“In the beginning was the Word, and the Word was with God, and the Word was God” (John 1:1). John’s main audience for his gospel was the Greek culture. That’s why he immediately identified Jesus as “the Word,” referring to the Greek term logos. Greeks had been examining this concept of logos for centuries, an idea that spoke of wisdom; knowledge; reason; the meaning of life; the philosophy of human existence.
Now John challenged them: “Do you really want to know the meaning of life, to understand all human purpose on this earth? The logos you search for is found in the literal Word of God—His Son, Jesus. Christ is the logos everyone hungers for! You seek knowledge, but logos— real, knowable wisdom and life—is fully expressed in Jesus.”
When I was about twelve I overheard a newspaper reporter interviewing a Teen Challenge resident. She asked him, “What’s different about this program? What does it offer that you wouldn’t find at a secular treatment center?” The young man answered, “We get the Holy Ghost in the morning, Jesus in the afternoon and the Father at night.” That response may sound canned today, but it didn’t forty years ago. I remember the young man’s excitement as he told the reporter, “Teen Challenge is all about God. Only He can set me free this way. Only He can give me purpose and hope and make me happy. Lady, this is real!”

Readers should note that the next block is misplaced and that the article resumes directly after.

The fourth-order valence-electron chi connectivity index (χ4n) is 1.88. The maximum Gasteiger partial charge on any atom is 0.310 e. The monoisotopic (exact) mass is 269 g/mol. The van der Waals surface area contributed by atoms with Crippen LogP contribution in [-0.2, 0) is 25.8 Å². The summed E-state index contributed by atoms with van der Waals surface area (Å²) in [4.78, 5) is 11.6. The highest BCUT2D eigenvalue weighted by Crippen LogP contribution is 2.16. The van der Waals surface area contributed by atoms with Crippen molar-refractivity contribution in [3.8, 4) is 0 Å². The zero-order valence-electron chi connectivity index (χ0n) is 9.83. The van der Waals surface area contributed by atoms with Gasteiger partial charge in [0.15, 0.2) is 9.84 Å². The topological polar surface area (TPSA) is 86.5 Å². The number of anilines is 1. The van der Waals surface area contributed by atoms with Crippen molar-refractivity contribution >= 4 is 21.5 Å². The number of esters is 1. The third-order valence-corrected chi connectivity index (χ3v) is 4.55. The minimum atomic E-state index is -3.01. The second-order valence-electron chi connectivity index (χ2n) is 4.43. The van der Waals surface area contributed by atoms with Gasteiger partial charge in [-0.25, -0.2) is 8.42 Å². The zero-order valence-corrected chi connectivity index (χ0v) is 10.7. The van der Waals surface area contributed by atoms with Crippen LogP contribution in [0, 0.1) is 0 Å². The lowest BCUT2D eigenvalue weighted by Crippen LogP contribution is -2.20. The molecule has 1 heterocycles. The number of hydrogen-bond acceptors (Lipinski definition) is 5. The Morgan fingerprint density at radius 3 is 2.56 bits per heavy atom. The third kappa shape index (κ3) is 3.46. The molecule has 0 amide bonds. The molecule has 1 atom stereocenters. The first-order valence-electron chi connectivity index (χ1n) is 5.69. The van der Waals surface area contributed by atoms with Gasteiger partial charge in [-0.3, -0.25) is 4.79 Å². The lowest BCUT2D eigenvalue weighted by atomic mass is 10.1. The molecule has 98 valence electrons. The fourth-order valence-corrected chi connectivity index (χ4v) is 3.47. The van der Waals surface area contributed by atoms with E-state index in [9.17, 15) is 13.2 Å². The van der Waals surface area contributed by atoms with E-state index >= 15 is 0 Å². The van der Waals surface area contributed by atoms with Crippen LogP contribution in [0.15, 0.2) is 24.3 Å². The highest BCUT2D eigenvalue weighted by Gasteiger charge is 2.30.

That’s the very word John used to describe Jesus to the Greeks: real. “The true light, which gives light to everyone, was coming into the world” (John 1:9, ESV). From the Greek, John uses the word “alethinos,” meaning “real.” The Greeks thought “logos” was unknowable, but John told them, “God isn’t hiding Himself. He came to earth to live among us. The mystery of God has been revealed to you in Jesus!”
How exactly is this mystery revealed? Jesus chooses to make Himself known to the world through His people. When John says Christ comes to dwell in us, the verb He uses means “tabernacle.” Jesus “tabernacles” in us, just as God did in the Old Testament—His glory descending from heaven to dwell among His people. He chooses to make His home in us, making us—both individuals and congregations—the dwelling place of His glory.
This was a core truth for my father, David Wilkerson, who often said, “I don’t want a visitation from God. I want a habitation.” That truth came straight from John, who told the Greeks, “The logos is more than information, more than mental assent to an idea. It is God Himself coming to dwell within you!”